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  • Writer's pictureHinton Magazine

The prime(ish) London postcodes with far from prime property prices

The latest research from London lettings and estate agent, Benham and Reeves, has revealed the London postcodes within or close to prime neighbourhoods where homebuyers have been snapping up a bricks and mortar bargain over the last year.

Benham and Reeves analysed sold price records over the last year at postcode level across prime London areas such as Kensington and Chelsea, Westminster, Islington, Richmond and Camden to see which was home to the lowest median sold price.

The postcode offering the biggest property price bargain within touching distance of a prime London neighbourhood is the WC1H postcode. While the borough is home to an average house price of £854,668, the median sold price in the centrally located WC1H postcode at the borough’s most southern tip has been just £372,500 over the last year; over 50% more affordable.

Islington’s N7 postcode provides the next most affordable foot on the prime London ladder with sold prices averaging £570,000 over the last year.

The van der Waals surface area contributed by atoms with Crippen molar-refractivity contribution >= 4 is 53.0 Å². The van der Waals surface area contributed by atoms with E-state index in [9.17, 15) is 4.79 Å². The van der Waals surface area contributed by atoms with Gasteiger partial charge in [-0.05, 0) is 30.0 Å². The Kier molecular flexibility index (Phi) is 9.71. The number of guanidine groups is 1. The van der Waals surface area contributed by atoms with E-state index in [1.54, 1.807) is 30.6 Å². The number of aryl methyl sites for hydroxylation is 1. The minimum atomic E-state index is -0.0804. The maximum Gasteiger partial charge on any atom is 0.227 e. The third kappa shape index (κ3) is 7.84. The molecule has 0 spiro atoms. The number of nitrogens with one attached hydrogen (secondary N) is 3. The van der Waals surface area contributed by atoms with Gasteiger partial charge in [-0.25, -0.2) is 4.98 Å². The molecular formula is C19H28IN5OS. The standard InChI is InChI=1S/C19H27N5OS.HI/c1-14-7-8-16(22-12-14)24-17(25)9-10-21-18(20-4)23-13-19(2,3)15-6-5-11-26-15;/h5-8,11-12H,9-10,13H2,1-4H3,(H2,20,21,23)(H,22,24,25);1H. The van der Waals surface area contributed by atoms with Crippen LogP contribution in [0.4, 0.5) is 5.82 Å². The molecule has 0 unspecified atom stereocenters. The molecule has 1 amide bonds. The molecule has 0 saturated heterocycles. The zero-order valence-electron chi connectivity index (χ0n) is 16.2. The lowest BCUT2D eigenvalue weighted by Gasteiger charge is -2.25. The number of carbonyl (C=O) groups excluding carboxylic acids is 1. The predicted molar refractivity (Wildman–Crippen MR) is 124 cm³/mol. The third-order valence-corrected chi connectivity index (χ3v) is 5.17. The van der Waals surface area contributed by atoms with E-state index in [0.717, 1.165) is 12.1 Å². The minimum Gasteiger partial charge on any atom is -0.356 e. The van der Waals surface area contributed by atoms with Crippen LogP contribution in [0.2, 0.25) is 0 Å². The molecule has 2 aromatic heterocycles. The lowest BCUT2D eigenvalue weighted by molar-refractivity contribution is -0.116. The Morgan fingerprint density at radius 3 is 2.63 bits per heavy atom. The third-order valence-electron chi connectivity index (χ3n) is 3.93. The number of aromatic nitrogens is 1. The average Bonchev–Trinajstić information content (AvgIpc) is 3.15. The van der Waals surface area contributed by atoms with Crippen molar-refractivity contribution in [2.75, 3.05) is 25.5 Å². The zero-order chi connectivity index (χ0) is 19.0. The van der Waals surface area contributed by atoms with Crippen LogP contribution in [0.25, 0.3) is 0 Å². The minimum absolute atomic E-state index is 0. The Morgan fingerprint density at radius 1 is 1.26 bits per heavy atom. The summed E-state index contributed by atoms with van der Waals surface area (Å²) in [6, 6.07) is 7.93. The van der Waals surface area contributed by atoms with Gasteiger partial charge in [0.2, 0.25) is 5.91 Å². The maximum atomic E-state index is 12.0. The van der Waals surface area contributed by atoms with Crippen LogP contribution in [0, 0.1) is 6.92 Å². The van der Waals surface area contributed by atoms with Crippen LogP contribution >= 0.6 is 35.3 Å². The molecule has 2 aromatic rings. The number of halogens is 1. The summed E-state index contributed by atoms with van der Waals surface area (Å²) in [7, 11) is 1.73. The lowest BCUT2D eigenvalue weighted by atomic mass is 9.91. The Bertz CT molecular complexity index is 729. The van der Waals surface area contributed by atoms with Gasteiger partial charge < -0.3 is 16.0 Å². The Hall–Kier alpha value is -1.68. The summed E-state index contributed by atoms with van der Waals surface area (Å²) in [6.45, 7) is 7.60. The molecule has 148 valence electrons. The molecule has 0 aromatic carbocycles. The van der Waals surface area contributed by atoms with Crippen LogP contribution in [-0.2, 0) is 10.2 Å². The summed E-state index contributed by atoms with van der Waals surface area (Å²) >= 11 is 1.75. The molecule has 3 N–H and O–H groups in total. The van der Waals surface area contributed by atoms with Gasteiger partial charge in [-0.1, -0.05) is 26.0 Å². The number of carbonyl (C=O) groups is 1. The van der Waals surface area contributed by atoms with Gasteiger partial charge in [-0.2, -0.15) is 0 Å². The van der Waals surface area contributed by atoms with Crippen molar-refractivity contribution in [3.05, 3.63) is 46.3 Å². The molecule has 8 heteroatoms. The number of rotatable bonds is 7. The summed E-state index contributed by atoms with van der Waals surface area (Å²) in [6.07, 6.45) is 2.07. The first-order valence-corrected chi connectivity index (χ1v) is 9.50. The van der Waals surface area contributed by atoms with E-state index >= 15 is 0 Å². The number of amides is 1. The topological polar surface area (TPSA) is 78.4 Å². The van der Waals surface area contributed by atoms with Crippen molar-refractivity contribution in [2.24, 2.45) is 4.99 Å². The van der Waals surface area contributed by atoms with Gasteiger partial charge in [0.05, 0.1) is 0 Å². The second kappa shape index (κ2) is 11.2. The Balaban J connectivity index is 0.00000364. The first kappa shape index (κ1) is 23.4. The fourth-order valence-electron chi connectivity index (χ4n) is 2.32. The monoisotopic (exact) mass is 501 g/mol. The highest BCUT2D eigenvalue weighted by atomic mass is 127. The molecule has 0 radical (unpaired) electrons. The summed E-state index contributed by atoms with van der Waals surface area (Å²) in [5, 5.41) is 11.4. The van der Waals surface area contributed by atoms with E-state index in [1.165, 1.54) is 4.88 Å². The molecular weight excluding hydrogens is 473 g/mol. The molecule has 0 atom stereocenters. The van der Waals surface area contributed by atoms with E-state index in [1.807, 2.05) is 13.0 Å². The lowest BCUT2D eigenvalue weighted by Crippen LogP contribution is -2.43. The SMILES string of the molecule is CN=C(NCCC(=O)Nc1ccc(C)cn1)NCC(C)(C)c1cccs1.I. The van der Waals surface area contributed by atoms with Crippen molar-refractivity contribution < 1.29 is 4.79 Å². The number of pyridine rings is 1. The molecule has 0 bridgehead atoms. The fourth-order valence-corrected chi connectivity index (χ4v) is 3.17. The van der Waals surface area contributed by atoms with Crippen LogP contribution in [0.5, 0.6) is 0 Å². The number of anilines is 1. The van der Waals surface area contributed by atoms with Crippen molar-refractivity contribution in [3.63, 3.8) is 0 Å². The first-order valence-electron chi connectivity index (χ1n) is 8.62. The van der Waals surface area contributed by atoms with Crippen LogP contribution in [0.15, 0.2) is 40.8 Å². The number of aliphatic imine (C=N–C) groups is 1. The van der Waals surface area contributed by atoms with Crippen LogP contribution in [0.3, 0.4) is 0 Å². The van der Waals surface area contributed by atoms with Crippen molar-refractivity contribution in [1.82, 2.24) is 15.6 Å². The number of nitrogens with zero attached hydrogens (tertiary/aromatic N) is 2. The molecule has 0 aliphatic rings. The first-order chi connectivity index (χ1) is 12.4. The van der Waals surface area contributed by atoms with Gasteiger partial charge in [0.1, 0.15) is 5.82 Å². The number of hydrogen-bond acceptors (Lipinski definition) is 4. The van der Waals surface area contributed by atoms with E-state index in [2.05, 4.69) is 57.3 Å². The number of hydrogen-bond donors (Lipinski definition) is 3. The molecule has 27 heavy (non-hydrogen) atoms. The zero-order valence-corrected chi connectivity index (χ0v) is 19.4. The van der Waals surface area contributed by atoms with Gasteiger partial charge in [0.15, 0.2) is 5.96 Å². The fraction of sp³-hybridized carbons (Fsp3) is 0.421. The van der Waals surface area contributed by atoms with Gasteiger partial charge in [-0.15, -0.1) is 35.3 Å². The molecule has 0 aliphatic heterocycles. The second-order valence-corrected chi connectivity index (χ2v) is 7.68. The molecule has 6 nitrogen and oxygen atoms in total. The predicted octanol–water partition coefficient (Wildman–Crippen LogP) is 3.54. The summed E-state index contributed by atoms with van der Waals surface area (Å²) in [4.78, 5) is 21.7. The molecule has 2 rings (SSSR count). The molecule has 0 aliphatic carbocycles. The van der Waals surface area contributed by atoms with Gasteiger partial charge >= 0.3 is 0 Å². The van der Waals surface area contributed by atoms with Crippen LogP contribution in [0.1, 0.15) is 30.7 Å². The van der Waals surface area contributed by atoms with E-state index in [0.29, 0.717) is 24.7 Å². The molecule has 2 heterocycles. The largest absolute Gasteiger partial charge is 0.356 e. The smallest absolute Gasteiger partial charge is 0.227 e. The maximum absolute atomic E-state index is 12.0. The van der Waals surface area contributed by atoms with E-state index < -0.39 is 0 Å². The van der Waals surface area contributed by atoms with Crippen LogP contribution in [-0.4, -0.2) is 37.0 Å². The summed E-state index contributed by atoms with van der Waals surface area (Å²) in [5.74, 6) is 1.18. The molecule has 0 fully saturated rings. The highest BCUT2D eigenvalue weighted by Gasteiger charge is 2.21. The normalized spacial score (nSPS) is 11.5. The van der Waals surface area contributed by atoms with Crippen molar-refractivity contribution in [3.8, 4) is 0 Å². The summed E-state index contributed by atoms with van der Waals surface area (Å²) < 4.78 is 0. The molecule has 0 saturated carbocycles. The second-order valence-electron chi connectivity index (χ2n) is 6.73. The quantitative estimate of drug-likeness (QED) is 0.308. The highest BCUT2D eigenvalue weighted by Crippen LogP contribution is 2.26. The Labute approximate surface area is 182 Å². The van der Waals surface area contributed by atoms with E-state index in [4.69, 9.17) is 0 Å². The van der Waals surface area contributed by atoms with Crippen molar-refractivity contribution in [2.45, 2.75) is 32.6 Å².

Clapham’s SW4 postcode provides the most affordable foot onto the ladder in a prestigious neighbourhood south of the river, with an average sold price of £620,000 over the last year.

Perhaps the biggest property bargain for prime pretenders in the traditional sense has been Westminster’s W1F postcode. In the last year, this perfectly positioned postcode has seen an average sold price of just £760,000!

The W14 postcode has also seen an average sold price of just £697,500 despite straddling two of the capital’s most expensive boroughs in Kensington and Chelsea and Hammersmith and Fulham.

All in all, 33 postcodes across what is widely considered the prime London property market have seen an average sold price sit below the £1m mark.

Director of Benham and Reeves, Marc von Grundherr, commented:

“The beauty of the London market is that property prices can differ drastically from one street to the next. This often provides the opportunity to snag a relative bargain for homebuyers who may otherwise be unable to afford to buy in a given area.

Buying in the ‘next best area’ is nothing new and can often pay off in the long run as the ripple effect of price appreciation spills over into these areas.

However, if you can find a pocket of relative affordability in an area that already benefits from a prestigious property reputation, then you’re already one step ahead of the game.”


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